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. Last Updated: 07/27/2016

Freed Kiev Politican in the Hospital

KIEV — A leading critic of President Leonid Kuchma was recovering in the hospital Wednesday after spending six weeks in a grim jail.

Julia Tymoshenko, leader of the Batkivshchyna party, was freed Tuesday after a court ruled prosecutors had no grounds to jail her ahead of a trial on corruption charges.

Before her detention in February, Tymoshenko, 40, was a key member of a Forum for National Salvation, one of several groups calling for Kuchma to resign over allegations he was involved in the murder of a journalist. Kuchma denies the charge.

"For obvious reasons we're not saying where she's being treated. She's feeling very bad right now," Batkivshchyna spokesman Petro Yakobchuk said. He said she had a stomach ulcer.

"From the very beginning this was a politically motivated process," said Olexander Turchinov, a close ally of Tymoshenko's and the leader of her party's 30 seats in the 450-strong parliament.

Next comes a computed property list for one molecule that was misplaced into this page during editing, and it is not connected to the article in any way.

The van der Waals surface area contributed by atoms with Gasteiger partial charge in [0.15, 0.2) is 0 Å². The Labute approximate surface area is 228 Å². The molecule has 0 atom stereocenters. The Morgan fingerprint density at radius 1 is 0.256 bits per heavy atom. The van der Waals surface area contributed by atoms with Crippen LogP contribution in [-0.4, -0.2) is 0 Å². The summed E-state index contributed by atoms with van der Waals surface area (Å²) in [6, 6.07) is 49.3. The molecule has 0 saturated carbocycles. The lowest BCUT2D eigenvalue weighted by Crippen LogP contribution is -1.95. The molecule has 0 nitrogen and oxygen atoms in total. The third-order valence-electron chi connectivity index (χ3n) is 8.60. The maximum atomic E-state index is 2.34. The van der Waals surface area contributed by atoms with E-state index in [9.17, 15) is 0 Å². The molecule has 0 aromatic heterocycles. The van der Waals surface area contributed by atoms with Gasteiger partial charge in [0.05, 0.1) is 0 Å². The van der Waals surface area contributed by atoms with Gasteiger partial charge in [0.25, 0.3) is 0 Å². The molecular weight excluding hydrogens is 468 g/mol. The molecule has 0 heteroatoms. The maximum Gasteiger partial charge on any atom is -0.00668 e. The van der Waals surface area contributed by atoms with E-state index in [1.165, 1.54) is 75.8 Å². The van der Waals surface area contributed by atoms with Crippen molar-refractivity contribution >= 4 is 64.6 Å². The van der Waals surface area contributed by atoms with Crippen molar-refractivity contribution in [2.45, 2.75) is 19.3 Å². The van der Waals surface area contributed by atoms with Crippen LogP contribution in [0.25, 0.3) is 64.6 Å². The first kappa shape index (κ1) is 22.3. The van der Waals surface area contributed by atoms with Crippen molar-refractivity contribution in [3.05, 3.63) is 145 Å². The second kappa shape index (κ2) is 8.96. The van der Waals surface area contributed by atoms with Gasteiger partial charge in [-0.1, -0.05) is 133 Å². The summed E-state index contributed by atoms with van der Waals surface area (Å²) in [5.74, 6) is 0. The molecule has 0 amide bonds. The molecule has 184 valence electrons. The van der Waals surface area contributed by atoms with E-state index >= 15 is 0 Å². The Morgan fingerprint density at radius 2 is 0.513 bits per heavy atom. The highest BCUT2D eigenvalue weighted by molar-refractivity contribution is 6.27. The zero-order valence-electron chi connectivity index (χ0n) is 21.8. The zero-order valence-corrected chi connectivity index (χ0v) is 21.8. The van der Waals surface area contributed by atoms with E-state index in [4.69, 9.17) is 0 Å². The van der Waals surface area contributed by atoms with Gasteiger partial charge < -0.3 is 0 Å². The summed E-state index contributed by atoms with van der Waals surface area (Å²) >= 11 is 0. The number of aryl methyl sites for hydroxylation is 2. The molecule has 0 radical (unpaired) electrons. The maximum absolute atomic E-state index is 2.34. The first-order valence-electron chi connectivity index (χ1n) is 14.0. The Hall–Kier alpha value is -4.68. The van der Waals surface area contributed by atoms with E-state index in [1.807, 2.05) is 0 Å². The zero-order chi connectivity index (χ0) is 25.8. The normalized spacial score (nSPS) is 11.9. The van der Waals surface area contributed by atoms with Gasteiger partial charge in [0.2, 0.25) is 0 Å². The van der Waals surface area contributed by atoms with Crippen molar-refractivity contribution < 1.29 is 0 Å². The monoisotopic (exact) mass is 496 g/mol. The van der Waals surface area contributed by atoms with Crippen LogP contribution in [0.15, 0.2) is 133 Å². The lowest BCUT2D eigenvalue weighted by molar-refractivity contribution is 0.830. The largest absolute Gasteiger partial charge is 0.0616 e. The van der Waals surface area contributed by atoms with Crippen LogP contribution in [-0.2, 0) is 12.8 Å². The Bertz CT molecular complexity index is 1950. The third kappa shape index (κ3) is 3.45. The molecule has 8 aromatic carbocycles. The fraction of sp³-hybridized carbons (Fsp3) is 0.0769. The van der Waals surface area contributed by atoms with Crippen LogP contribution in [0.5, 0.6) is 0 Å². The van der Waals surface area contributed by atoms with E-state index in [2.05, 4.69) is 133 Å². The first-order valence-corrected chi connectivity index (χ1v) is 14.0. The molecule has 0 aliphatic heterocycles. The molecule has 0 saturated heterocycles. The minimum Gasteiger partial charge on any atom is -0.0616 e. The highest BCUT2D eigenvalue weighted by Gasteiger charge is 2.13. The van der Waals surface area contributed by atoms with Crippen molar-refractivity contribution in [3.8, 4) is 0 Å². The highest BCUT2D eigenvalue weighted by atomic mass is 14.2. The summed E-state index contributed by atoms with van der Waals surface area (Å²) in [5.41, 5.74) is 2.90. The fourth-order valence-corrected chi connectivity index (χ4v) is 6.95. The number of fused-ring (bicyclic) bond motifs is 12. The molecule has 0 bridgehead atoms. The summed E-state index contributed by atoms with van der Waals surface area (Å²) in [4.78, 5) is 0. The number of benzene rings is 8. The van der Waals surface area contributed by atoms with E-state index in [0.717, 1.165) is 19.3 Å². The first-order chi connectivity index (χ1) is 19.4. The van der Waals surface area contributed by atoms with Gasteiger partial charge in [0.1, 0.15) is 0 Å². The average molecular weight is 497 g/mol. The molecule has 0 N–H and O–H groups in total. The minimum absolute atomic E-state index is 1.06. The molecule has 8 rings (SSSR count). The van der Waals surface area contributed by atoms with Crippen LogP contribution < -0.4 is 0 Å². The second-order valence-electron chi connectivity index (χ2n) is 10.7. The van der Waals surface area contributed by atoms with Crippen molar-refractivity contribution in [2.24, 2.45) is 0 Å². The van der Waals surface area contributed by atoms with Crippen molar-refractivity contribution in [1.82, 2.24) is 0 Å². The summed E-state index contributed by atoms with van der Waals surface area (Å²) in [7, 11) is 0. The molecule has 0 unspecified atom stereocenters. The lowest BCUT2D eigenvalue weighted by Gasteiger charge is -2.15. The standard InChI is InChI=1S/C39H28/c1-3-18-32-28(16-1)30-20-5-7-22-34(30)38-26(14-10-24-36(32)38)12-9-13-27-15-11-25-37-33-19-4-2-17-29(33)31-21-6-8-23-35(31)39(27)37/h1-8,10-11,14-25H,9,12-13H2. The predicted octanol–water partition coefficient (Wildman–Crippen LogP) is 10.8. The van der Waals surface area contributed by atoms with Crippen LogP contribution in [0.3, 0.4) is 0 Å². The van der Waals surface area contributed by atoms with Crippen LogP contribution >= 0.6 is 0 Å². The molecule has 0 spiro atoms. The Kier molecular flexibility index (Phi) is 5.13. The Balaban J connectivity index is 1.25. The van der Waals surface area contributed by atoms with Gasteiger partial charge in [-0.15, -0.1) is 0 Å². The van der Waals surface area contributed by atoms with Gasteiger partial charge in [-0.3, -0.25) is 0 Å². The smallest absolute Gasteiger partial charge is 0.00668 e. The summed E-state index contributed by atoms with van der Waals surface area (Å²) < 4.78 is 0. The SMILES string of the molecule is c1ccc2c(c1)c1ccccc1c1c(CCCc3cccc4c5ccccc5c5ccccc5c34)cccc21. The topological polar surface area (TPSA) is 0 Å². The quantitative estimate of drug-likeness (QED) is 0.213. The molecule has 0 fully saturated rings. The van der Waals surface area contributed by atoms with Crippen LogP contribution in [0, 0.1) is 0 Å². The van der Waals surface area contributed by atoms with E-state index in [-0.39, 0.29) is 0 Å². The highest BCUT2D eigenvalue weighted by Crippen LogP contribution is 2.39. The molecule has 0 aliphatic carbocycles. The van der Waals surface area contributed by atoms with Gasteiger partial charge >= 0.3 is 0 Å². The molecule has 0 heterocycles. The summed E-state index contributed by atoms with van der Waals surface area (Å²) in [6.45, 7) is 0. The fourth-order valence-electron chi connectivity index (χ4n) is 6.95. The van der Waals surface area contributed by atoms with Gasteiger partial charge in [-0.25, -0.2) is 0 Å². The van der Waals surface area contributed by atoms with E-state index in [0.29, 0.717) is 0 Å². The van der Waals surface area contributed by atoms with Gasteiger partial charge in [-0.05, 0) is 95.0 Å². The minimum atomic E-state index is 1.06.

"[The release] is a victory, but unfortunately I expect new provocations from prosecutors," he said.

Tymoshenko, sacked by Kuchma from the government in January, denies charges of bribery, forgery and smuggling and accuses Kuchma of seeking to create a totalitarian state.

While her imprisonment in the Lukyanovska jail prompted widespread sympathy for the charismatic politician, many Ukrainians say she should answer questions about her post as head of a gas trading firm in the mid-1990s when prosecutors accuse her of bribing a disgraced former prime minister with $79 million.

As deputy prime minister, Tymoshenko said she fought to clean up the notoriously corrupt energy sector. According to Tymoshenko, this upset the interests of powerful businessmen close to Kuchma and prompted her detention.

Following her dismissal, she accused Kuchma of widespread corruption and joined the ranks of nationalists, socialists and human rights activists who accused the president of involvement in the death of reporter Georgy Gongadze.

Gongadze's headless corpse was found outside Kiev in November and Olexander Moroz, leader of the Socialist Party, spearheaded calls for Kuchma to resign after publishing tapes of a voice like Kuchma's ordering officials to get rid of Gongadze.

Moroz said he thought Tymoshenko's release was timed to coincide with a three-day fact-finding visit to Kiev by a delegation from the rights and democracy body, the Parliamentary Assembly of the Council of Europe.